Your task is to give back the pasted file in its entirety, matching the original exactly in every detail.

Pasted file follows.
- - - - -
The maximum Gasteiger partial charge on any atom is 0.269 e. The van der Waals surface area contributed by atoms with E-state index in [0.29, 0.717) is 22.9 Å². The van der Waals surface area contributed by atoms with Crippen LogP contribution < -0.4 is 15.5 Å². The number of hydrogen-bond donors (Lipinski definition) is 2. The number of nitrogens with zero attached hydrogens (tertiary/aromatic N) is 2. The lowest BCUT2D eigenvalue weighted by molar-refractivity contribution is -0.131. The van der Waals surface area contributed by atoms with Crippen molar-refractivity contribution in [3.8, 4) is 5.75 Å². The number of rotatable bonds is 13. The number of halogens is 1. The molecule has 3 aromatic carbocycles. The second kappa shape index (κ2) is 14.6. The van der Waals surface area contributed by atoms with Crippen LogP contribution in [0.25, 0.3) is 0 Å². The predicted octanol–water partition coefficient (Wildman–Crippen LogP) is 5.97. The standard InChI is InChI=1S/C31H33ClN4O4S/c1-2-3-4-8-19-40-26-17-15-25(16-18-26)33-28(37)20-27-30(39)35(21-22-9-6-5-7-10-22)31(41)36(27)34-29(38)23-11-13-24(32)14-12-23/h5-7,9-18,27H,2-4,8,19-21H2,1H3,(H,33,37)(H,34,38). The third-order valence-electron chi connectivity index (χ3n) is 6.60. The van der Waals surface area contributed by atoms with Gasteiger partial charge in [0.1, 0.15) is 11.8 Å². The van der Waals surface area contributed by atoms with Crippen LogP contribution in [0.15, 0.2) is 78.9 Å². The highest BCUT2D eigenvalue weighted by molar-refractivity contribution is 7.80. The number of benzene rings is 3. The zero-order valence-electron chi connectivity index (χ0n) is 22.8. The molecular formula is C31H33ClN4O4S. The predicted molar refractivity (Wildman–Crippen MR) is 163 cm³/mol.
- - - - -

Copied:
The maximum Gasteiger partial charge on any atom is 0.269 e. The van der Waals surface area contributed by atoms with E-state index in [0.29, 0.717) is 22.9 Å². The van der Waals surface area contributed by atoms with Crippen LogP contribution < -0.4 is 15.5 Å². The number of hydrogen-bond donors (Lipinski definition) is 2. The number of nitrogens with zero attached hydrogens (tertiary/aromatic N) is 2. The lowest BCUT2D eigenvalue weighted by molar-refractivity contribution is -0.131. The van der Waals surface area contributed by atoms with Crippen molar-refractivity contribution in [3.8, 4) is 5.75 Å². The number of rotatable bonds is 13. The number of halogens is 1. The molecule has 3 aromatic carbocycles. The second kappa shape index (κ2) is 14.6. The van der Waals surface area contributed by atoms with Crippen LogP contribution in [0.25, 0.3) is 0 Å². The predicted octanol–water partition coefficient (Wildman–Crippen LogP) is 5.97. The standard InChI is InChI=1S/C31H33ClN4O4S/c1-2-3-4-8-19-40-26-17-15-25(16-18-26)33-28(37)20-27-30(39)35(21-22-9-6-5-7-10-22)31(41)36(27)34-29(38)23-11-13-24(32)14-12-23/h5-7,9-18,27H,2-4,8,19-21H2,1H3,(H,33,37)(H,34,38). The third-order valence-electron chi connectivity index (χ3n) is 6.60. The van der Waals surface area contributed by atoms with Gasteiger partial charge in [0.1, 0.15) is 11.8 Å². The van der Waals surface area contributed by atoms with Crippen LogP contribution in [0.15, 0.2) is 78.9 Å². The highest BCUT2D eigenvalue weighted by molar-refractivity contribution is 7.80. The number of benzene rings is 3. The zero-order valence-electron chi connectivity index (χ0n) is 22.8. The molecular formula is C31H33ClN4O4S. The predicted molar refractivity (Wildman–Crippen MR) is 163 cm³/mol.